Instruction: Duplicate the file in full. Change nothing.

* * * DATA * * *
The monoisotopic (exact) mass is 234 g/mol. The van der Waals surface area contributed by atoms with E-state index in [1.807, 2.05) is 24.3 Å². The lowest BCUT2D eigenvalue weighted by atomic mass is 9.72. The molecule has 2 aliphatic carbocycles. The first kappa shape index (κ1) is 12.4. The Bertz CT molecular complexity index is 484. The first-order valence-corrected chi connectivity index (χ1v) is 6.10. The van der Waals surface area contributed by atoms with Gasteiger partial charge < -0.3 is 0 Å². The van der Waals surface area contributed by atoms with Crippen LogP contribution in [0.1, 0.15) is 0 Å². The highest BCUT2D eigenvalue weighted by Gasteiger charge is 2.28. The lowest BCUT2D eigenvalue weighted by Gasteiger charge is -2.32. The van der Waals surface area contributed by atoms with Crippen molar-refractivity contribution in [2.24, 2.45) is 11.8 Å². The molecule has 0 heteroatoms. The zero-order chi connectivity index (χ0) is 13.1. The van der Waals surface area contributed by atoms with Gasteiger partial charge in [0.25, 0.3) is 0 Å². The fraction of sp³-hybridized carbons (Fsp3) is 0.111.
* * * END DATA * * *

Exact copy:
The monoisotopic (exact) mass is 234 g/mol. The van der Waals surface area contributed by atoms with E-state index in [1.807, 2.05) is 24.3 Å². The lowest BCUT2D eigenvalue weighted by atomic mass is 9.72. The molecule has 2 aliphatic carbocycles. The first kappa shape index (κ1) is 12.4. The Bertz CT molecular complexity index is 484. The first-order valence-corrected chi connectivity index (χ1v) is 6.10. The van der Waals surface area contributed by atoms with Gasteiger partial charge < -0.3 is 0 Å². The van der Waals surface area contributed by atoms with Crippen LogP contribution in [0.1, 0.15) is 0 Å². The highest BCUT2D eigenvalue weighted by Gasteiger charge is 2.28. The lowest BCUT2D eigenvalue weighted by Gasteiger charge is -2.32. The van der Waals surface area contributed by atoms with Crippen molar-refractivity contribution in [2.24, 2.45) is 11.8 Å². The molecule has 0 heteroatoms. The zero-order chi connectivity index (χ0) is 13.1. The van der Waals surface area contributed by atoms with Gasteiger partial charge in [0.25, 0.3) is 0 Å². The fraction of sp³-hybridized carbons (Fsp3) is 0.111.